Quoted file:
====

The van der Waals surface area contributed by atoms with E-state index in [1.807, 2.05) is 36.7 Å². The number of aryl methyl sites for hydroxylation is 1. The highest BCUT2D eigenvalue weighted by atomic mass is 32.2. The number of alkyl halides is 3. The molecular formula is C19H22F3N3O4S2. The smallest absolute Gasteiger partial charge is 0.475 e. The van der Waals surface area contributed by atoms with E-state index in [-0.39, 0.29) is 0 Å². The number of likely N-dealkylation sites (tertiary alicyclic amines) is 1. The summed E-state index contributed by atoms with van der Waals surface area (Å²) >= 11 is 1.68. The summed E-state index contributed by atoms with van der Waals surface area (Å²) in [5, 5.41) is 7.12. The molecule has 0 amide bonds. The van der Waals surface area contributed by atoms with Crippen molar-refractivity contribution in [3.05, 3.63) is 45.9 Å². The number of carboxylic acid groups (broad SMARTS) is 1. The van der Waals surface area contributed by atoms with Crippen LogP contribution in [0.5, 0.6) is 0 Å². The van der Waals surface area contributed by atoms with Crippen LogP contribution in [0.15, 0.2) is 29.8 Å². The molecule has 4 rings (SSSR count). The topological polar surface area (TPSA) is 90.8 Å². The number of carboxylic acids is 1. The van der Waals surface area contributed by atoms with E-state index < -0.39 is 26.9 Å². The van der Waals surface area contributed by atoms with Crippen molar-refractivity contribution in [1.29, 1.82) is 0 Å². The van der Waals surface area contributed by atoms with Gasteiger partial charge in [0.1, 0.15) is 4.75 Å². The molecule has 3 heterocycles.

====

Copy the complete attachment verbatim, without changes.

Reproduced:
The van der Waals surface area contributed by atoms with E-state index in [1.807, 2.05) is 36.7 Å². The number of aryl methyl sites for hydroxylation is 1. The highest BCUT2D eigenvalue weighted by atomic mass is 32.2. The number of alkyl halides is 3. The molecular formula is C19H22F3N3O4S2. The smallest absolute Gasteiger partial charge is 0.475 e. The van der Waals surface area contributed by atoms with E-state index in [-0.39, 0.29) is 0 Å². The number of likely N-dealkylation sites (tertiary alicyclic amines) is 1. The summed E-state index contributed by atoms with van der Waals surface area (Å²) >= 11 is 1.68. The summed E-state index contributed by atoms with van der Waals surface area (Å²) in [5, 5.41) is 7.12. The molecule has 0 amide bonds. The van der Waals surface area contributed by atoms with Crippen molar-refractivity contribution in [3.05, 3.63) is 45.9 Å². The number of carboxylic acid groups (broad SMARTS) is 1. The van der Waals surface area contributed by atoms with Crippen LogP contribution in [0.5, 0.6) is 0 Å². The van der Waals surface area contributed by atoms with Crippen LogP contribution in [0.15, 0.2) is 29.8 Å². The molecule has 4 rings (SSSR count). The topological polar surface area (TPSA) is 90.8 Å². The number of carboxylic acids is 1. The van der Waals surface area contributed by atoms with E-state index < -0.39 is 26.9 Å². The van der Waals surface area contributed by atoms with Crippen molar-refractivity contribution in [1.29, 1.82) is 0 Å². The van der Waals surface area contributed by atoms with Gasteiger partial charge in [0.1, 0.15) is 4.75 Å². The molecule has 3 heterocycles.